About this Journal Submit a Manuscript Table of Contents
ISRN Thermodynamics
Volume 2012 (2012), Article ID 217278, 7 pages
http://dx.doi.org/10.5402/2012/217278
Research Article

Conjugate Effects of Radiation Flux on Double Diffusive MHD Free Convection Flow of a Nanofluid over a Power Law Stretching Sheet

1Department of Mathematical Sciences, Faculty of Science, Universiti Teknologi Malaysia (UTM), Johor, 81310 Skudai, Malaysia
2Faculty of Industrial Science and Technology, University Malaysia Pahang (UMP), Pahang, 26300 Kuantan, Malaysia

Received 17 September 2012; Accepted 30 October 2012

Academic Editors: A. Ghoufi, R. D. Simitev, and Z. Xu

Copyright © 2012 Muhammad Imran Anwar et al. This is an open access article distributed under the Creative Commons Attribution License, which permits unrestricted use, distribution, and reproduction in any medium, provided the original work is properly cited.

Abstract

This study theoretically investigates the conjugate effects of radiation flux and magnetohydrodynamic (MHD) on free convection boundary layer flow of a nanofluid over a nonlinear stretching sheet. It is assumed that the magnetic Reynolds number is small enough and the sheet is stretched with a power law velocity under the effects of the magnetic field, the buoyancy parameter, and the solutal buoyancy parameter. The model used for the nanofluid incorporates the effects of Rosseland approximation, Brownian motion, and thermophoresis parameters. By using appropriate similarity transformations, the governing nonlinear partial differential equations are transformed into dimensionless form and numerically solved using an implicit finite difference scheme known as the Keller-box method. It is found that the variations of magnetic field, buoyancy parameter, solutal buoyancy parameter, and the power law velocity parameter have strong influence on the motion.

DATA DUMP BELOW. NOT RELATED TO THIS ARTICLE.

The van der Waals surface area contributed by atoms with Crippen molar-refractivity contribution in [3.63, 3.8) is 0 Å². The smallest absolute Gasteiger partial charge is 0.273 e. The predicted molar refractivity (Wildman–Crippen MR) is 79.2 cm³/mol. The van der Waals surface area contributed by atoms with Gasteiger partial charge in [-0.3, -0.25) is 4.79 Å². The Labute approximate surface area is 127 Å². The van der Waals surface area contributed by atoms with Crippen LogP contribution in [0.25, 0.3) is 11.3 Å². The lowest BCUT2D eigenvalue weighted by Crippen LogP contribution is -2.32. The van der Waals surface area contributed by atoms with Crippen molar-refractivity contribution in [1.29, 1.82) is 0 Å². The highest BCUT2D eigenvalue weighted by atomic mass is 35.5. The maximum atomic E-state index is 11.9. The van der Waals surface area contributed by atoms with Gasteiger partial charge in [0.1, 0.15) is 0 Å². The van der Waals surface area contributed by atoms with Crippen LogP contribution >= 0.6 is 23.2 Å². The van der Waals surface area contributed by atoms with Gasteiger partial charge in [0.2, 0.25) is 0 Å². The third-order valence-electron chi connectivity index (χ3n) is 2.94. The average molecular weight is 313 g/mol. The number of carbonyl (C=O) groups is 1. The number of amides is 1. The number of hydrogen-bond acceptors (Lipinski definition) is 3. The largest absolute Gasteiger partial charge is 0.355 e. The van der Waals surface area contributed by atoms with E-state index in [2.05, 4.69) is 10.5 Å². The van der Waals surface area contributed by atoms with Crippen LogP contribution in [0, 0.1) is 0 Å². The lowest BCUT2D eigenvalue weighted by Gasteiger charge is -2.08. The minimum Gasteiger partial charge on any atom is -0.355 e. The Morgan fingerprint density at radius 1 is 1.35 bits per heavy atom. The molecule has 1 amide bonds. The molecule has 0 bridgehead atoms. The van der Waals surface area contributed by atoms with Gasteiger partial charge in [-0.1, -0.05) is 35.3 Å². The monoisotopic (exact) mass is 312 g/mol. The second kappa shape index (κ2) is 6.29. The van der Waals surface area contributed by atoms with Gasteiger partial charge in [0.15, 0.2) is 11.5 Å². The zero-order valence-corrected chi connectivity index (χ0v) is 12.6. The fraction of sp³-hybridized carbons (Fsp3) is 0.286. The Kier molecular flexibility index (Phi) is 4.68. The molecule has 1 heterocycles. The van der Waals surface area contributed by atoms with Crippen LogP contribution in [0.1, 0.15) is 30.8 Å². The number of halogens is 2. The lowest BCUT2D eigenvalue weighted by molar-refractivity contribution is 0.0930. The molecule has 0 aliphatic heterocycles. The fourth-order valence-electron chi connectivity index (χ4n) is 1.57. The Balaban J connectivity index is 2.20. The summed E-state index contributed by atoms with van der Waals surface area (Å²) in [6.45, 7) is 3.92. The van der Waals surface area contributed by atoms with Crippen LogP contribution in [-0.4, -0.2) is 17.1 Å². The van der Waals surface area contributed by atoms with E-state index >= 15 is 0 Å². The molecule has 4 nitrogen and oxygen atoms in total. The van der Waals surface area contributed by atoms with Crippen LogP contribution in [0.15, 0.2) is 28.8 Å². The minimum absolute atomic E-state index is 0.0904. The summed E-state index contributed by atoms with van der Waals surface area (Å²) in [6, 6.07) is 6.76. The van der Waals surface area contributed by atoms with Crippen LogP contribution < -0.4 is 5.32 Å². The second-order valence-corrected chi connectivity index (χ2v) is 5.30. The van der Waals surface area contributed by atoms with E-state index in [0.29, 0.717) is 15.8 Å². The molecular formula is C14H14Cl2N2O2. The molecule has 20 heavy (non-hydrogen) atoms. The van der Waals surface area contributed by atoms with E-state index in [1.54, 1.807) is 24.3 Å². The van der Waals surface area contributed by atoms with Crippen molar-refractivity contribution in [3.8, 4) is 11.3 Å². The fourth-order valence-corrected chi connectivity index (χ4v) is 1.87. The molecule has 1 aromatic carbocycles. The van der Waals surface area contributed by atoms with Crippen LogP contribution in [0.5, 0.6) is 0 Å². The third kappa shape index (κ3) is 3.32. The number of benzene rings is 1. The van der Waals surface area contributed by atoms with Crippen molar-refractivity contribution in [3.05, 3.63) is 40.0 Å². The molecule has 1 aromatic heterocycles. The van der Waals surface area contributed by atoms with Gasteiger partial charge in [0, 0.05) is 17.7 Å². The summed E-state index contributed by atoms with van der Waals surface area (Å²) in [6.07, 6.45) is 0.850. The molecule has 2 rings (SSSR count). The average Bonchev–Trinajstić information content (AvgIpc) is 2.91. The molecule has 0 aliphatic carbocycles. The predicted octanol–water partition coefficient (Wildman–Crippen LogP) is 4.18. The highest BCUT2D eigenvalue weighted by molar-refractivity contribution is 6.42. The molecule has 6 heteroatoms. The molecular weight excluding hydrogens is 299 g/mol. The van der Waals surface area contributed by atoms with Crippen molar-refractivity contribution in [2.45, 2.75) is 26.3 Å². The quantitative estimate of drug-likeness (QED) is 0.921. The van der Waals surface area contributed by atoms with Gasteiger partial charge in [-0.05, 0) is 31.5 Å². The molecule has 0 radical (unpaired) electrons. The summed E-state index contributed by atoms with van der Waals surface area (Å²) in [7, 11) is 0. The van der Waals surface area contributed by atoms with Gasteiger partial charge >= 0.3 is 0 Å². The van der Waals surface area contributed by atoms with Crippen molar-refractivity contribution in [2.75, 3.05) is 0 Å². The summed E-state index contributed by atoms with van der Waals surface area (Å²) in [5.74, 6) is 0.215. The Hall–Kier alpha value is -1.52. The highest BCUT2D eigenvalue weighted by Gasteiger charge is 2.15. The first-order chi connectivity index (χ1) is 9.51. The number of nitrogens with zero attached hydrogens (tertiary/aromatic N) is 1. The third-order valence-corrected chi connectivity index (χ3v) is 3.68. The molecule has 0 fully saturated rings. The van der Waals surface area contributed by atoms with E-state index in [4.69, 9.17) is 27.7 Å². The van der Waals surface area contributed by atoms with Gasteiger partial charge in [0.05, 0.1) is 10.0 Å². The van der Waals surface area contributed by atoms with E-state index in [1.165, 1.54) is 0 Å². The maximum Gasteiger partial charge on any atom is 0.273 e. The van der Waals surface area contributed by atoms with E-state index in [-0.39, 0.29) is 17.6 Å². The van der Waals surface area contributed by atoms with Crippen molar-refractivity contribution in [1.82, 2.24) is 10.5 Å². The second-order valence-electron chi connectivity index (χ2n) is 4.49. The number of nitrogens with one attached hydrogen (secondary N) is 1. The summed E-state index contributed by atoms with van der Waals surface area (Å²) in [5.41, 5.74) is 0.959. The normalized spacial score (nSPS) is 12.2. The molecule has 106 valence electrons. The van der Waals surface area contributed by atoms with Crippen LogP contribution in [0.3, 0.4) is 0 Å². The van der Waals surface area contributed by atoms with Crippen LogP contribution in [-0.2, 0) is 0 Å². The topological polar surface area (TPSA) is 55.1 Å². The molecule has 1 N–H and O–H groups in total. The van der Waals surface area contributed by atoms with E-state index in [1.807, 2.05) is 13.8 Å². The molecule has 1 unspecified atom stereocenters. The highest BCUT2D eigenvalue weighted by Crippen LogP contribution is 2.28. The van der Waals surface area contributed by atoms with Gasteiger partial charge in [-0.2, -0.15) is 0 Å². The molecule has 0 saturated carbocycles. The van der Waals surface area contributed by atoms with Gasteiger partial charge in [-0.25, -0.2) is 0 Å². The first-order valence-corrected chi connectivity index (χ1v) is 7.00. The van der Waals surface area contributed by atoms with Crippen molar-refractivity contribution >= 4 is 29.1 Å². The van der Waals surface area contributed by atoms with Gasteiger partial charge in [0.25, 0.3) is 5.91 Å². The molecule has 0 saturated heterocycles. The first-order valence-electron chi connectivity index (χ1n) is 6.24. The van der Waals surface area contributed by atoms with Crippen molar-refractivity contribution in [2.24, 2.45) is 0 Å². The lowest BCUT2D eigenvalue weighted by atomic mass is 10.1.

1. Introduction

Heat and mass transfer (double-diffusion) phenomenon on free convection is driven by two density gradients which have different rates of diffusion and currently is an important fluid dynamics topic. A common example of double diffusive convection appears in oceanography, where heat and salt concentrations exist with different gradients and diffuse at differing rates. Double diffusive convection is also important in understanding the evolution of a number of systems that have multiple causes for density variations. These include convection in the earth’s oceans, in magma chambers, and in the sun where heat and helium diffuse at differing rates [1]. Double diffusive convection flows for Newtonian and non-Newtonian fluids are extensively studied. However, for nanofluids such studies are scarce due to their complicated nature [2, 3]. Moreover, recent developments in the field of fluid dynamics and nanotechnology confirm that nanofluids are industrially more important than other available fluids [4]. There are numerous biomedical applications that involve nanofluids such as magnetic cell separation, drug delivery, hyperthermia, and contrast enhancement in magnetic resonance imaging [5]. Hence, this is the motivation for considering nanofluids in the present work.

On the other hand, stretching sheet problems with double diffusion are important in extrusion process, glass fibber, paper production, hot rolling, wire drawing, electronic chips, crystal growing, plastic manufactures, food processing, and movement of biological fluids [6]. Khan and Pop [7] investigated the laminar flow of a nanofluid on a stretching flat surface by incorporating the effects of Brownian motion, thermophoresis and reported to be the pioneer for this study of stretching sheet in nanofluid. Rana and Bhargava [8] discussed the flow and heat transfer of a nanofluid over a nonlinearly stretching sheet. Furthermore, the MHD flow of nanofluid over a power law stretching sheet plays an important role in various industrial applications including magnetic control of molten iron flow in the steel industry and liquid metal cooling in nuclear reactors [9]. In addition, when thermal radiation is considered, such studies have useful chemical processing applications [10, 11].

The aim of the present work is to numerically investigate the thermal radiation effects for double diffusive MHD free convection flow of a nanofluid over a power law stretching sheet using Keller-box method [12, 13].

2. Problem Formulation